The unfortunate part of this, is that a lot of pensioners don’t even know how to switch a computer on, let alone understand how to log onto Facebook and their pension money has been dropped into this IPO and flushed away!

Facebook had subscriptions coming out of their ears, the marketing was fantastic and they have hundreds of millions of loyal followers. This really was the bankers dream and they could not have done a better job.

Step Five : The Dump Begins

So how and when do the big investors jump out, how do they break some negative news and get away with it?

Not surprisingly, Morgan Stanley published an article saying that they are reducing Facebook’s profit outlook and even Facebook themselves issued an amended prospectus with the SEC, where they stated that the company expressed caution about their revenue growth, because of users migrating over to mobile devices! (See Reuters)

So literally days before the subscriptions go live, they drop a huge bombshell on the consumers and for your average Joe, it was simply too late.

The price is sitting above $38 and the insiders have a huge profit margin to play with.

This was the nail in the coffin for me, I was now fully convinced that the banks have done it again; they have duped the general public into forking over their hard earned cash. The insiders creamed between 7 – 38 times what they originally invested and were laughing all of the way to the bank ……… not a bad 3 and a half months work for Wall Street indeed!

Step six: The Dump ends

The insiders and big banks dump their shares on unsuspecting buyers and then watch the share price crash and burn over time.

Some people see this as clever marketing and some as a pump and dump. Whichever way you see it, the fact of the matter is that the bankers are triumphant and the consumer, which don’t forget includes pensioners, are worse off again!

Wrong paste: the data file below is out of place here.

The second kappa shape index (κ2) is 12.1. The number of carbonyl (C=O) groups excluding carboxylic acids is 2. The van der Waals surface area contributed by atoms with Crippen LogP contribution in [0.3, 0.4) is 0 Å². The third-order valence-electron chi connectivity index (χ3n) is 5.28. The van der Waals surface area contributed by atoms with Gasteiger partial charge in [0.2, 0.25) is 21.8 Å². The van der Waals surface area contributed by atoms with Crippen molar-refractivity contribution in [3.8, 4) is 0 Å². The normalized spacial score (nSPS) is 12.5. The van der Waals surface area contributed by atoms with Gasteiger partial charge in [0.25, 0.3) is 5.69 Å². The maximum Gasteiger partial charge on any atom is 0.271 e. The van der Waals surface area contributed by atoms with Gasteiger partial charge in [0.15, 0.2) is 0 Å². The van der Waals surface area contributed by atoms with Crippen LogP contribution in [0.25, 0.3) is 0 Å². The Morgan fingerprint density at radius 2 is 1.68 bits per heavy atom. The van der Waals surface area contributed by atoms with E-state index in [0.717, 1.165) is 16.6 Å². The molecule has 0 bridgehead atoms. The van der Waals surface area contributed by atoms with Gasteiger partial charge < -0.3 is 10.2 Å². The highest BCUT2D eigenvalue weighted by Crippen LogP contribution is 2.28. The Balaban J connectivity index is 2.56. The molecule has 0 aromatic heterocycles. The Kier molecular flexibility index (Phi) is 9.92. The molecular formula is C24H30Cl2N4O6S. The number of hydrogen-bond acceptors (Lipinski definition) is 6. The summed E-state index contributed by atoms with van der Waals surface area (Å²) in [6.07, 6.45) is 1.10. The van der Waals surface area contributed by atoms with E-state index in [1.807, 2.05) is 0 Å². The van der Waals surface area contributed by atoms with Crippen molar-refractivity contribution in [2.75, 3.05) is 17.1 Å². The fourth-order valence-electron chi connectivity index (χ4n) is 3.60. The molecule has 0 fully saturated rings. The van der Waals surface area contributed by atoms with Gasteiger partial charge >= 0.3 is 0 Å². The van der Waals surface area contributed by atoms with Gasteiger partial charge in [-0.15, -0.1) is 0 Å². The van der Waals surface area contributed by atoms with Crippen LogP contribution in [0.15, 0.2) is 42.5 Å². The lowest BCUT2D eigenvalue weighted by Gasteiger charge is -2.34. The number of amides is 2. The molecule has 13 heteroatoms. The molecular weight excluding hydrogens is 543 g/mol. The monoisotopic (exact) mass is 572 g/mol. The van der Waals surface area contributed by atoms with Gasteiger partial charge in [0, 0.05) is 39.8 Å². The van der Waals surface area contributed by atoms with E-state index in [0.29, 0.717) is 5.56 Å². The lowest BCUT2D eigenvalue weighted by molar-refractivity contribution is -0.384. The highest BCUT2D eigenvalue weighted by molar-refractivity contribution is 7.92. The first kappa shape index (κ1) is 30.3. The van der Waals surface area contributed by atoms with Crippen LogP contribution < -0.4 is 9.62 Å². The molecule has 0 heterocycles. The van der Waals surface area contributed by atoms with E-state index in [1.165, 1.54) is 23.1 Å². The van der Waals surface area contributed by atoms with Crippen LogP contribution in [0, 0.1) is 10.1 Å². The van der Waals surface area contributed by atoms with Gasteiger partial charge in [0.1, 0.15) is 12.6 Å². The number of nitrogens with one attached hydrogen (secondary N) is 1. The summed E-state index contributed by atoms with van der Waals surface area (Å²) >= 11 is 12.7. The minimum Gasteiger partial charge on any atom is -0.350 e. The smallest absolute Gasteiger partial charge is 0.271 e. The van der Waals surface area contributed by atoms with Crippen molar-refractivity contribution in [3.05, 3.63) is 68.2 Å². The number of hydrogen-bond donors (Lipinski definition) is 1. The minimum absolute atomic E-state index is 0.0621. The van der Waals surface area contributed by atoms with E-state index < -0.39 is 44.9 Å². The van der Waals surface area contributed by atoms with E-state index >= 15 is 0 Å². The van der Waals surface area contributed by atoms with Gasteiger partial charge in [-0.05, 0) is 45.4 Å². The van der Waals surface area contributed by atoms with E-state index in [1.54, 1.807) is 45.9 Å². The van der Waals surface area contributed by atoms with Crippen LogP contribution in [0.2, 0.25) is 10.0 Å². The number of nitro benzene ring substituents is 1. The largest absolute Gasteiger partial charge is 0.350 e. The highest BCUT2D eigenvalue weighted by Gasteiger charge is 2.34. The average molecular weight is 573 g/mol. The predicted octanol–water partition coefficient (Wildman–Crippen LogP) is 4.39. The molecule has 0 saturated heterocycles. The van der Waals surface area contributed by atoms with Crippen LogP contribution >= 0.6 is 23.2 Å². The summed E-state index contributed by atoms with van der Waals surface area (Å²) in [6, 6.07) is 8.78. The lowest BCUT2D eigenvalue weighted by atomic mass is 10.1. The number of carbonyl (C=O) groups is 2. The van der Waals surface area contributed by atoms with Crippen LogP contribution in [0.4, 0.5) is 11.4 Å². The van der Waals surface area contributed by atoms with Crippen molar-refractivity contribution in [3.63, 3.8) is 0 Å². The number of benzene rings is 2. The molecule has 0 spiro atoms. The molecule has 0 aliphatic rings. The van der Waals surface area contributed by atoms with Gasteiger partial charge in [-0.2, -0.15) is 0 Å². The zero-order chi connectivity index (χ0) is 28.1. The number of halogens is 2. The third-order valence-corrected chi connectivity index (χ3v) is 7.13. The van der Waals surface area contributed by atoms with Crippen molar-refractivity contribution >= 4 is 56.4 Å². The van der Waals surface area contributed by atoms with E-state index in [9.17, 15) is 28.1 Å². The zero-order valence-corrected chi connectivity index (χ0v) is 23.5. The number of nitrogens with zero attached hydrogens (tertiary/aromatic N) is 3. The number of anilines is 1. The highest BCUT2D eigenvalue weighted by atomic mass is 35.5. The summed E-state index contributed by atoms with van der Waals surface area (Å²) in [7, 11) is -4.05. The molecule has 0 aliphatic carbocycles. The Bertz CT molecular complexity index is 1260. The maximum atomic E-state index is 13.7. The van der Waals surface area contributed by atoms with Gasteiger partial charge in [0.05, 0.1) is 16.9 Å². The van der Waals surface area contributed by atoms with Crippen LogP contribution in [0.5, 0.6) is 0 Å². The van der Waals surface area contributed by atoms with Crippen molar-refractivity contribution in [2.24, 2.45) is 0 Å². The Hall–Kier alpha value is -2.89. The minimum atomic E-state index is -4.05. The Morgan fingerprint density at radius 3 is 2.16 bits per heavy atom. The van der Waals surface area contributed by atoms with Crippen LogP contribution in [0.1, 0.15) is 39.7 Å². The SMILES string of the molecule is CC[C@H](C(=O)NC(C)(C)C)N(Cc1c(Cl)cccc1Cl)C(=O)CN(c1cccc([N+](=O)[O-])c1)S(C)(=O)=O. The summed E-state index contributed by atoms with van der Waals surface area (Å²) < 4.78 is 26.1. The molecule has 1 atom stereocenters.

So where does Facebook stand now?

Facebook is now valued at around $20 a share, which is around half of its original offering; in my opinion a new age pump and dump and they have gotten away with it. Its just a little better put together than a dodgy boiler room scam, because of the huge marketing budget and highly experienced Wall Street partners.

Facebook’s share price has declined from $38 to $20 in less than four months!

The classic adage, the rich get richer and the poor get poorer is pretty accurate and to top things off the biggest holders are pension funds all over the world. The key difference here is that Facebook are a real company with a good business plan, it’s just that Wall Street jumped on at the start and used their experience to milk the consumer.

So, do I think Facebook will go bust?

The short answer is No; they have a large following base and can make profit to stay afloat.

However, and it’s a BIG HOWEVER, they really don’t command a share price of $38 a share at the moment. Let’s see the ideas that Mark Zuckerberg has first, before putting a price tag on of that amount!

I’m just sorry for the pensioners that simply don’t know what Facebook is, let alone that part of their pension money has been lost in it.

If you honestly fear that your pension fund is not safe, please don’t hesitate to contact me right away; I have helped many expats move their pensions to QROPS and SIPPS. These structures give my clients full control of where their money is being invested.

Intelligent financial architecture is what is needed in the world today and if you don’t keep an eye on your investments, then who knows what you may be holding!

I hope that you enjoyed reading.

Stuart Anthony Yeomans 

CEO

Farringdon Group

Kuala Lumpur : Malaysia

International Will Writing

Your last Will and Testament is a very important part of the financial planning process; it ensures your wishes are carried out after you die. Many people think they need to be old, sick or wealthy to need a Will. However, the truth is, everyone of legal age should have one. Even if you’re young, you probably have possessions that you care about!

No one can plan for death, so in the case of accidental or unexpected death, without a Will there’s no way the courts can know what your intentions were for your possessions; be it money, land, your computer or your pet rabbit!